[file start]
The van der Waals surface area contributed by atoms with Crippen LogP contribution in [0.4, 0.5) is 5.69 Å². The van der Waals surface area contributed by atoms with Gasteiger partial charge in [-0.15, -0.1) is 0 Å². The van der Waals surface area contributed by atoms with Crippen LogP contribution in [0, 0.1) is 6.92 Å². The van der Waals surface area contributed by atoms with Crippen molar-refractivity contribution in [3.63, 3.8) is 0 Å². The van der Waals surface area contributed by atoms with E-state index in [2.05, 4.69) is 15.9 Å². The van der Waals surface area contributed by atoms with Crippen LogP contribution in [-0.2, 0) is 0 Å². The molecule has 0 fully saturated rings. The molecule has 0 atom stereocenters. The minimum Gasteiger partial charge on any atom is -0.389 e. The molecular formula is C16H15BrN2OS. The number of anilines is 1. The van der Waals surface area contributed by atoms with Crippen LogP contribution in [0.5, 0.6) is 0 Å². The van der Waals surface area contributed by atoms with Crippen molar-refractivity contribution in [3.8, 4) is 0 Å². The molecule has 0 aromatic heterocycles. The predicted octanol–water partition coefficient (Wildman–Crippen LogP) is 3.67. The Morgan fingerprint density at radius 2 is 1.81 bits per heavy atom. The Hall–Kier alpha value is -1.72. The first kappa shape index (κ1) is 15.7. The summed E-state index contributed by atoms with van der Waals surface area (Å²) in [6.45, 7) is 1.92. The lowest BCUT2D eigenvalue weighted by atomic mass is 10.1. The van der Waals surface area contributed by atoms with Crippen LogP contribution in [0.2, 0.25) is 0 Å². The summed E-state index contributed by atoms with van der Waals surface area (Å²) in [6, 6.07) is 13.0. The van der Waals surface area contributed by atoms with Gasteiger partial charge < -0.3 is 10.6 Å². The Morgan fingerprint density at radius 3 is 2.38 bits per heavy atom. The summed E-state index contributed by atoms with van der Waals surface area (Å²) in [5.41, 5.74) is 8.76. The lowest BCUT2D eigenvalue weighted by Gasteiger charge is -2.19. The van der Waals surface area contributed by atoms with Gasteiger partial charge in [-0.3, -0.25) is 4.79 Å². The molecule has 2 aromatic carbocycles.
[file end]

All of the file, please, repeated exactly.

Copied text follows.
The van der Waals surface area contributed by atoms with Crippen LogP contribution in [0.4, 0.5) is 5.69 Å². The van der Waals surface area contributed by atoms with Gasteiger partial charge in [-0.15, -0.1) is 0 Å². The van der Waals surface area contributed by atoms with Crippen LogP contribution in [0, 0.1) is 6.92 Å². The van der Waals surface area contributed by atoms with Crippen molar-refractivity contribution in [3.63, 3.8) is 0 Å². The van der Waals surface area contributed by atoms with E-state index in [2.05, 4.69) is 15.9 Å². The van der Waals surface area contributed by atoms with Crippen LogP contribution in [-0.2, 0) is 0 Å². The molecule has 0 fully saturated rings. The molecule has 0 atom stereocenters. The minimum Gasteiger partial charge on any atom is -0.389 e. The molecular formula is C16H15BrN2OS. The number of anilines is 1. The van der Waals surface area contributed by atoms with Crippen LogP contribution in [0.5, 0.6) is 0 Å². The van der Waals surface area contributed by atoms with Crippen molar-refractivity contribution in [3.8, 4) is 0 Å². The molecule has 0 aromatic heterocycles. The predicted octanol–water partition coefficient (Wildman–Crippen LogP) is 3.67. The Morgan fingerprint density at radius 2 is 1.81 bits per heavy atom. The Hall–Kier alpha value is -1.72. The first kappa shape index (κ1) is 15.7. The summed E-state index contributed by atoms with van der Waals surface area (Å²) in [6.45, 7) is 1.92. The lowest BCUT2D eigenvalue weighted by atomic mass is 10.1. The van der Waals surface area contributed by atoms with Crippen LogP contribution in [0.2, 0.25) is 0 Å². The summed E-state index contributed by atoms with van der Waals surface area (Å²) in [6, 6.07) is 13.0. The van der Waals surface area contributed by atoms with Gasteiger partial charge < -0.3 is 10.6 Å². The Morgan fingerprint density at radius 3 is 2.38 bits per heavy atom. The summed E-state index contributed by atoms with van der Waals surface area (Å²) in [5.41, 5.74) is 8.76. The lowest BCUT2D eigenvalue weighted by Gasteiger charge is -2.19. The van der Waals surface area contributed by atoms with Gasteiger partial charge in [-0.3, -0.25) is 4.79 Å². The molecule has 2 aromatic carbocycles.